Education Funding

Education Spending Bill in Limbo as House Rejects Plan

By Michelle R. Davis — November 29, 2005 4 min read
  • Save to favorites
  • Print

An unexpected defeat for House Republicans on an education appropriations bill earlier this month leaves federal spending on K-12 education for fiscal 2006 in limbo as lawmakers try to strike a deal.

Twenty-two moderate Republicans joined with Democrats on Nov. 17 to defeat the $142.5 billion spending bill for the departments of Education, Labor, and Health and Human Services. The vote was 224-209.

The House’s rejection of the spending bill, which was the result of a House-Senate conference committee after the two chambers had passed differing measures, threw its future into question. The bill included $56.5 billion for discretionary spending by the Department of Education, essentially the same spending level as 2005.

A lack of significant increases to some education programs and major cuts to others were key reasons for the bill’s defeat.

“The plan coming from the Republican leadership is to cut education funding and take us in the wrong direction,” Rep. George Miller of California, the ranking Democrat on the House education committee, said in a Nov. 17 statement. “The majority of the House of Representatives sent a stinging rebuke to that kind of out-of-touch and out-of-control thinking and said instead that what Americans want is a good education for their children so they can get good jobs.”

Lawmakers left Washington for a Thanksgiving recess, putting off further action on the spending measure until December.

The conference plan contained only nominal, $100 million increases for each of the two biggest programs for K-12 education: Title I aid to help educate disadvantaged students and the Individuals with Disabilities Education Act for students in special education. The increases for each program would amount to less than 1 percent. For Title I, the $100 million increase to $12.8 billion would be the smallest dollar increase for the program in eight years.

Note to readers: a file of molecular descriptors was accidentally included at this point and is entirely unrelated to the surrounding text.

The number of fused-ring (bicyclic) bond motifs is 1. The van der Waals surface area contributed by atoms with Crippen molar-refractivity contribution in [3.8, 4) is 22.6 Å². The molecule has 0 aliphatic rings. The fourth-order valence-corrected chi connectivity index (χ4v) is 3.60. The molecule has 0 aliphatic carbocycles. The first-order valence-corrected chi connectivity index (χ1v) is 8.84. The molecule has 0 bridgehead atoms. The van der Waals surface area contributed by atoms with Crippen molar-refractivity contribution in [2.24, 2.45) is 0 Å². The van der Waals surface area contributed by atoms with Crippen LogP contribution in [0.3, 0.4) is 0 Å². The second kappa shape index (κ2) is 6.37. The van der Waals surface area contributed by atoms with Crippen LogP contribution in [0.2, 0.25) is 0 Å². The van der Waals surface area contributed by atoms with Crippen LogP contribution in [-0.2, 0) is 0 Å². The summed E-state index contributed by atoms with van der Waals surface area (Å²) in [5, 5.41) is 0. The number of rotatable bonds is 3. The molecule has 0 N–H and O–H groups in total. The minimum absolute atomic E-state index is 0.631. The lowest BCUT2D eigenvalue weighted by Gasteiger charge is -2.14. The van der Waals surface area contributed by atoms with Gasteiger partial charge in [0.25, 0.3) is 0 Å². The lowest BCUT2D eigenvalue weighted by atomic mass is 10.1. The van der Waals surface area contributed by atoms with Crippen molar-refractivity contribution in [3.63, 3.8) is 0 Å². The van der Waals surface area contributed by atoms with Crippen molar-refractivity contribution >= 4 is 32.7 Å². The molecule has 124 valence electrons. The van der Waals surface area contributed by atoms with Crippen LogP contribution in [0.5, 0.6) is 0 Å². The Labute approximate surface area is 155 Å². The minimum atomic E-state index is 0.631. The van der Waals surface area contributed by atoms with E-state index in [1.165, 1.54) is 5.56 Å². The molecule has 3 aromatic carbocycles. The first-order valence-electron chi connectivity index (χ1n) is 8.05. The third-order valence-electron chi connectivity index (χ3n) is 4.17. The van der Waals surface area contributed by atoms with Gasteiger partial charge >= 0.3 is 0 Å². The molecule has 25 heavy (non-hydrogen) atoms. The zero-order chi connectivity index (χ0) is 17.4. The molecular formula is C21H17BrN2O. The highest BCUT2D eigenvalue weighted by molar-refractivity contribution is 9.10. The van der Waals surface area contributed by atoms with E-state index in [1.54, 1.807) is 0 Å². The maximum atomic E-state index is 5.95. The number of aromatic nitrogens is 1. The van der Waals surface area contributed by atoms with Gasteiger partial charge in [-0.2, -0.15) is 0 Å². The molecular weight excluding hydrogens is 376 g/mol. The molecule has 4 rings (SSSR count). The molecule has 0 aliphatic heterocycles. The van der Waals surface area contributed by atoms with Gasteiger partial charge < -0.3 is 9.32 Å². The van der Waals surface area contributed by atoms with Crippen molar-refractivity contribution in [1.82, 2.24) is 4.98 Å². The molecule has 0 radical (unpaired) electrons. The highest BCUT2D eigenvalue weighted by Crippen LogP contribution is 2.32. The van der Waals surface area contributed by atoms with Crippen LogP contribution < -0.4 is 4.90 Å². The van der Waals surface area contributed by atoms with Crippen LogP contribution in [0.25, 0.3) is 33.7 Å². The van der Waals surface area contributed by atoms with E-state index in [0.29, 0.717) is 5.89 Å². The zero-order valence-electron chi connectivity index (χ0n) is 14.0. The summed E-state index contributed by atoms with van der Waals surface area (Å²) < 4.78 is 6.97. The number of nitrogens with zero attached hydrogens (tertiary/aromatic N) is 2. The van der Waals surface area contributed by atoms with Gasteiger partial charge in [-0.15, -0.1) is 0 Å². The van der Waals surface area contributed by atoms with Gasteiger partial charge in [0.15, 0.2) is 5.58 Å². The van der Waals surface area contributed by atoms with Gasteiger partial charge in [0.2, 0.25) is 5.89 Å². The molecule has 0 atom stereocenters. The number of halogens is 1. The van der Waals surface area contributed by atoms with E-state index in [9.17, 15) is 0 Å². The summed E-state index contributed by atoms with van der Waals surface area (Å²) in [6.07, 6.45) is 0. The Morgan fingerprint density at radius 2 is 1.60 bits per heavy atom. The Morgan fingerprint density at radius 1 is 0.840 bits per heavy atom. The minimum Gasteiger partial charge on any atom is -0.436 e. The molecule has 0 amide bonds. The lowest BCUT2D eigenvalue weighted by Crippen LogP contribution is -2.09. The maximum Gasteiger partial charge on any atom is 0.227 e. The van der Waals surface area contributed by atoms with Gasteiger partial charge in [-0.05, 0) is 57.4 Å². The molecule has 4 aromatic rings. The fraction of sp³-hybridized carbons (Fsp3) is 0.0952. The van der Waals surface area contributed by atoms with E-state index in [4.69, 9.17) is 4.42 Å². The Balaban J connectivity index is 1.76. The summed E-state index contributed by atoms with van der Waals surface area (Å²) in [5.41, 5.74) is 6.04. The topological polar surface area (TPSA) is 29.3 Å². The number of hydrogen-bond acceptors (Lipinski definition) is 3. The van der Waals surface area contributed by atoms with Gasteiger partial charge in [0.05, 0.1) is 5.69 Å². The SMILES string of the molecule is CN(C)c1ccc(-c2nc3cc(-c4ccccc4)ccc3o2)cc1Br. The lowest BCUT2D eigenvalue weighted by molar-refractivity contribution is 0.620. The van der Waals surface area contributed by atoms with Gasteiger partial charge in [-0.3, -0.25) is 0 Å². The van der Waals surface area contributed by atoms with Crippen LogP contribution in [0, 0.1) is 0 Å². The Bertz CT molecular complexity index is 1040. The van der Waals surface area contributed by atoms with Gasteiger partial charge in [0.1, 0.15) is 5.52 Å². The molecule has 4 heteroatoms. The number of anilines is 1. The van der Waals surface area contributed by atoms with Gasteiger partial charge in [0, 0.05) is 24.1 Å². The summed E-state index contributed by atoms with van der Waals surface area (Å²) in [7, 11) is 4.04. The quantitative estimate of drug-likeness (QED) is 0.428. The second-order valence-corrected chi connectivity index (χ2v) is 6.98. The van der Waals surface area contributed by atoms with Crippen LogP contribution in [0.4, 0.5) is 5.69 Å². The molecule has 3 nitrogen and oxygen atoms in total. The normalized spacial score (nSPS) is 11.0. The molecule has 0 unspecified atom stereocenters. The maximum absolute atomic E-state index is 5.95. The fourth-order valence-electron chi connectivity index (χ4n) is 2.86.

The bill also included a 45 percent cut to education technology state grants, from $496 million to $275 million; a cut of nearly 50 percent to state block grants for innovative education, from $198 million to $100 million; a 56 percent cut to the Even Start literacy program, from $225 million to $100 million; and a 20 percent cut to state grants for state grants for the Safe and Drug Free Schools program, from $437 million to $350 million.

Some Republicans said that despite the controversy the measure would likely be approved the next time around.

“The bill had many positive features for education, and I feel confident that as it is reviewed, we will do our best to address some of the concerns expressed by members,” Rep. Ralph Regula, R-Ohio, the chairman of the House Appropriations subcommittee on Health and Human Services, Education, and Related Agencies, said in a statement.

Holding Off Cuts

Even before the measure made it to the House floor, there were warnings that things might not go as planned. As Republican and Democratic appropriators met in the conference committee to hash out differing House and Senate versions, even Sen. Arlen Specter, R-Pa., the chairman of the Senate Appropriations Subcommittee on Labor, Health and Human Services, and Education, expressed frustration.

He took the unusual step of stripping the earmarks, or pet spending projects of lawmakers, from the bill to help make cuts required by a budget resolution. He said with the cuts that needed to be made, it would be “really unconscionable to keep the earmarks this year.”

However, the conference spending plan is now off the table, and Congress passed a continuing resolution to allow education funding levels to continue at fiscal 2005 levels until Dec. 17. The 2006 federal fiscal year began Oct. 1.